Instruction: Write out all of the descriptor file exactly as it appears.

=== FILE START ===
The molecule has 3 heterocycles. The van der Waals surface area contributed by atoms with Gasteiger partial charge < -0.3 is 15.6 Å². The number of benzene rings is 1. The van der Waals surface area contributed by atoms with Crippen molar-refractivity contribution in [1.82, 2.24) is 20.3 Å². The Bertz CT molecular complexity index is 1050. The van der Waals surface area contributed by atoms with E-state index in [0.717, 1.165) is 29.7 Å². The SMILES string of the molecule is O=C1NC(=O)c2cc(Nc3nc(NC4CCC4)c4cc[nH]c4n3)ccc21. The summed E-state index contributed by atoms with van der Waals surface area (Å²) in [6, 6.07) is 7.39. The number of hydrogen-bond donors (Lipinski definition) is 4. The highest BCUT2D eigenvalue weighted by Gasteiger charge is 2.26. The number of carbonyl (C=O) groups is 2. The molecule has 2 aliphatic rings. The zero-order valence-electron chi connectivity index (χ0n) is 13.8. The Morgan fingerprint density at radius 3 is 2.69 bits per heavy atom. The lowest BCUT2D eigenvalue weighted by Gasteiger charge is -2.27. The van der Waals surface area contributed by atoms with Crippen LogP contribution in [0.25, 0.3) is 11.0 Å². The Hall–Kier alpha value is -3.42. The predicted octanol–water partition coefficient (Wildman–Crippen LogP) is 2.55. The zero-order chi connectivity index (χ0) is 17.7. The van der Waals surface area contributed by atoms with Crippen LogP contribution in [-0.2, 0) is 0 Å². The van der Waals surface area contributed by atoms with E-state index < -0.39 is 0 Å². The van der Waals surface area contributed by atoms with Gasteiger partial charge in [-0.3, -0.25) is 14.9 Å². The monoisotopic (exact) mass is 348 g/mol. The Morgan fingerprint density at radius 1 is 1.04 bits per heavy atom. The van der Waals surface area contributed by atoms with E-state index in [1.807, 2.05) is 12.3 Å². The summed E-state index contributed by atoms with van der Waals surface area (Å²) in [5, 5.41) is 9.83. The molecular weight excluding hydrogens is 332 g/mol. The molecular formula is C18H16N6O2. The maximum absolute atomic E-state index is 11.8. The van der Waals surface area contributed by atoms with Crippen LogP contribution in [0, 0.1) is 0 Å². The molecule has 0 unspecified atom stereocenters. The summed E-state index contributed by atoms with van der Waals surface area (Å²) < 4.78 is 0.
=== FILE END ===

The molecule has 3 heterocycles. The van der Waals surface area contributed by atoms with Gasteiger partial charge < -0.3 is 15.6 Å². The number of benzene rings is 1. The van der Waals surface area contributed by atoms with Crippen molar-refractivity contribution in [1.82, 2.24) is 20.3 Å². The Bertz CT molecular complexity index is 1050. The van der Waals surface area contributed by atoms with E-state index in [0.717, 1.165) is 29.7 Å². The SMILES string of the molecule is O=C1NC(=O)c2cc(Nc3nc(NC4CCC4)c4cc[nH]c4n3)ccc21. The summed E-state index contributed by atoms with van der Waals surface area (Å²) in [6, 6.07) is 7.39. The number of hydrogen-bond donors (Lipinski definition) is 4. The highest BCUT2D eigenvalue weighted by Gasteiger charge is 2.26. The number of carbonyl (C=O) groups is 2. The molecule has 2 aliphatic rings. The zero-order valence-electron chi connectivity index (χ0n) is 13.8. The Morgan fingerprint density at radius 3 is 2.69 bits per heavy atom. The lowest BCUT2D eigenvalue weighted by Gasteiger charge is -2.27. The van der Waals surface area contributed by atoms with Crippen LogP contribution in [0.25, 0.3) is 11.0 Å². The Hall–Kier alpha value is -3.42. The predicted octanol–water partition coefficient (Wildman–Crippen LogP) is 2.55. The zero-order chi connectivity index (χ0) is 17.7. The van der Waals surface area contributed by atoms with Crippen LogP contribution in [-0.2, 0) is 0 Å². The van der Waals surface area contributed by atoms with E-state index < -0.39 is 0 Å². The van der Waals surface area contributed by atoms with Gasteiger partial charge in [-0.3, -0.25) is 14.9 Å². The monoisotopic (exact) mass is 348 g/mol. The Morgan fingerprint density at radius 1 is 1.04 bits per heavy atom. The van der Waals surface area contributed by atoms with E-state index in [1.807, 2.05) is 12.3 Å². The summed E-state index contributed by atoms with van der Waals surface area (Å²) in [5, 5.41) is 9.83. The molecular weight excluding hydrogens is 332 g/mol. The molecular formula is C18H16N6O2. The maximum absolute atomic E-state index is 11.8. The van der Waals surface area contributed by atoms with Crippen LogP contribution in [0, 0.1) is 0 Å². The molecule has 0 unspecified atom stereocenters. The summed E-state index contributed by atoms with van der Waals surface area (Å²) < 4.78 is 0.